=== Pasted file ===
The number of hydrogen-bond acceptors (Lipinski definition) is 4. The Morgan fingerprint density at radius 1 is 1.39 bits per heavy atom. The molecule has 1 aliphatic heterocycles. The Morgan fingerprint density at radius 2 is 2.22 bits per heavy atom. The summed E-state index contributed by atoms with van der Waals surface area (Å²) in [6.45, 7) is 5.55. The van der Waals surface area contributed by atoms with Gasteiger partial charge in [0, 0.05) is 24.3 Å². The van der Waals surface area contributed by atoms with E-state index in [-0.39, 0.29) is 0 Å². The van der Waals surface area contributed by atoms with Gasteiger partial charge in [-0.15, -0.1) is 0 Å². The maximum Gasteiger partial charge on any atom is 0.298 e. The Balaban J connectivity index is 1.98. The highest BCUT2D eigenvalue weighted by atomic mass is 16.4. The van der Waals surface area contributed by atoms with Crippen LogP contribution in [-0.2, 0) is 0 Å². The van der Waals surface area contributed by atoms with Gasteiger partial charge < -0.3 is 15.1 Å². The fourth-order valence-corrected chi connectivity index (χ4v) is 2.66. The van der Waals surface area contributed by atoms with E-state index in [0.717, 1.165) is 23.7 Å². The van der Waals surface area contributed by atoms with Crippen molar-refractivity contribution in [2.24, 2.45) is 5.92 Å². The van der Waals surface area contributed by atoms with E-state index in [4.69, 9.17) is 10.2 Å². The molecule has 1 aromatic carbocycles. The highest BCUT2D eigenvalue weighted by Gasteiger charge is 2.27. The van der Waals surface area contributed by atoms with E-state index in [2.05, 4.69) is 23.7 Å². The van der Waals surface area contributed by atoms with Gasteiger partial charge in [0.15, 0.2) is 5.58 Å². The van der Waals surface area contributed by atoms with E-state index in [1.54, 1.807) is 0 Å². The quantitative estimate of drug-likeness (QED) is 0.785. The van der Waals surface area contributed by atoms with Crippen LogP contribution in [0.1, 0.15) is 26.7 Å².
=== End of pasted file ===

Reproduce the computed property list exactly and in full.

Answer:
The number of hydrogen-bond acceptors (Lipinski definition) is 4. The Morgan fingerprint density at radius 1 is 1.39 bits per heavy atom. The molecule has 1 aliphatic heterocycles. The Morgan fingerprint density at radius 2 is 2.22 bits per heavy atom. The summed E-state index contributed by atoms with van der Waals surface area (Å²) in [6.45, 7) is 5.55. The van der Waals surface area contributed by atoms with Gasteiger partial charge in [0, 0.05) is 24.3 Å². The van der Waals surface area contributed by atoms with E-state index in [-0.39, 0.29) is 0 Å². The van der Waals surface area contributed by atoms with Gasteiger partial charge in [-0.15, -0.1) is 0 Å². The maximum Gasteiger partial charge on any atom is 0.298 e. The Balaban J connectivity index is 1.98. The highest BCUT2D eigenvalue weighted by atomic mass is 16.4. The van der Waals surface area contributed by atoms with Crippen LogP contribution in [-0.2, 0) is 0 Å². The van der Waals surface area contributed by atoms with Gasteiger partial charge < -0.3 is 15.1 Å². The fourth-order valence-corrected chi connectivity index (χ4v) is 2.66. The van der Waals surface area contributed by atoms with E-state index in [0.717, 1.165) is 23.7 Å². The van der Waals surface area contributed by atoms with Crippen molar-refractivity contribution in [2.24, 2.45) is 5.92 Å². The van der Waals surface area contributed by atoms with E-state index in [4.69, 9.17) is 10.2 Å². The molecule has 1 aromatic carbocycles. The highest BCUT2D eigenvalue weighted by Gasteiger charge is 2.27. The van der Waals surface area contributed by atoms with E-state index in [2.05, 4.69) is 23.7 Å². The van der Waals surface area contributed by atoms with Gasteiger partial charge in [0.15, 0.2) is 5.58 Å². The van der Waals surface area contributed by atoms with E-state index in [1.54, 1.807) is 0 Å². The quantitative estimate of drug-likeness (QED) is 0.785. The van der Waals surface area contributed by atoms with Crippen LogP contribution in [0.1, 0.15) is 26.7 Å².